New Years Eve Around the World


Sofia Giordano, Staff Writer

When it comes to New Year’s Eve, one would usually think of the Times Square Ball Drop. In the United States, the majority of people either watch a livestream of the ball drop countdown or attend the event in New York City. This celebration is a tradition that has been occurring annually since 1907. New Year’s Eve in America is generally viewed as a fresh start for everyone, and a majority of people create New Year’s Resolutions to kick off the new year.

 New Year’s Eve in the United States and other countries has not always been on December 31st. The Ancient Roman Calendar used to follow the lunar cycle, where the New Year began in March. This changed when Sosigenes, an astronomer, advised Julius Caesar to follow the solar year instead. From 46 B.C. on, the New Year began in January. This is classified as the Gregorian New Year. The most commonly known include the Hindu New Year, where groups celebrate New Year’s Day during the first day of the first Hindu month, Chaitra, which occurs in April in 2019. 

Another popular New Year’s Eve celebration is the Nowruz, Persian New Year, which is celebrated from March 19th to 21st; relative to the time zone of where it is celebrated. According to the University of Michigan, the Persian New Year is determined by the moment at which the sun “crosses the celestial equator and equalizes night and day is calculated exactly every year, and families gather together to observe the rituals.” Junior Ella Eslamian said, “Persian New Year is very different from American New Year. We celebrate Persian New Year for 13 days. On the 13th day, families meet at a local park and have a huge picnic, to celebrate nature.” This clearly demonstrates the drastic difference between New Year’s around the globe.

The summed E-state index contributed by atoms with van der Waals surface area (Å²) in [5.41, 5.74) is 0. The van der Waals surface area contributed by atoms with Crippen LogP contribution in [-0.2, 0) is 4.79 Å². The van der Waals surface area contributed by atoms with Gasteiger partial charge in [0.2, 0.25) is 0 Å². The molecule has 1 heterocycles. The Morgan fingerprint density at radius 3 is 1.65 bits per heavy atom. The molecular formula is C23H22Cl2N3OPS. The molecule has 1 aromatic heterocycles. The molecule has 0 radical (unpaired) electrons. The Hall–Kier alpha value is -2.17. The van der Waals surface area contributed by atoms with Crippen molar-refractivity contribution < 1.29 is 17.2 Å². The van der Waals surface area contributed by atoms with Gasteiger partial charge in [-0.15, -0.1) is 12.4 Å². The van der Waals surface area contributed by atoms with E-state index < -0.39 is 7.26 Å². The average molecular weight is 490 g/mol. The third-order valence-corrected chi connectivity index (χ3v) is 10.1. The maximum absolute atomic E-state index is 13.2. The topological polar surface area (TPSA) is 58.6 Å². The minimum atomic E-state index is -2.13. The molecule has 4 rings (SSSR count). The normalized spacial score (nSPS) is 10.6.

The Chinese New Year, the Lunar New Year, and the Spring Festival all relate to each other, but they are not the same thing. Chinese New Year is based on the specific Chinese Lunar Calendar, whereas the lunar calendar is a calendar based on complete cycles of phases of the Moon. The Chinese New Year is the starting point of the new lunar year. Many Asian families celebrate Chinese New Year, including Freshman Rebecca Liu. “Every year our grandparents give us a red envelope called HongBao. It is a tradition held throughout the Chinese culture that I look forward to,” Liu said. 

According to Chinese Highlights, the Chinese New Year’s Eve is celebrated by first decorating homes, followed by a dinner with the entire family. After dinner, HongBao, red envelopes that contain money, are gifted, or family members exchange gifts of their choice. The Spring Festival is a celebration where red covers the city. The color red symbolizes happiness, luck, and joy, and is the main color of the festival. The decorating of the town is usually completed a month prior, while home decorations are the day of New Year’s Eve. 

Throughout the world, New Year’s Eve is celebrated with customs, days, and traditions specific to different cultures. All of the cultures keep the same vibrant, exciting energy during the celebration.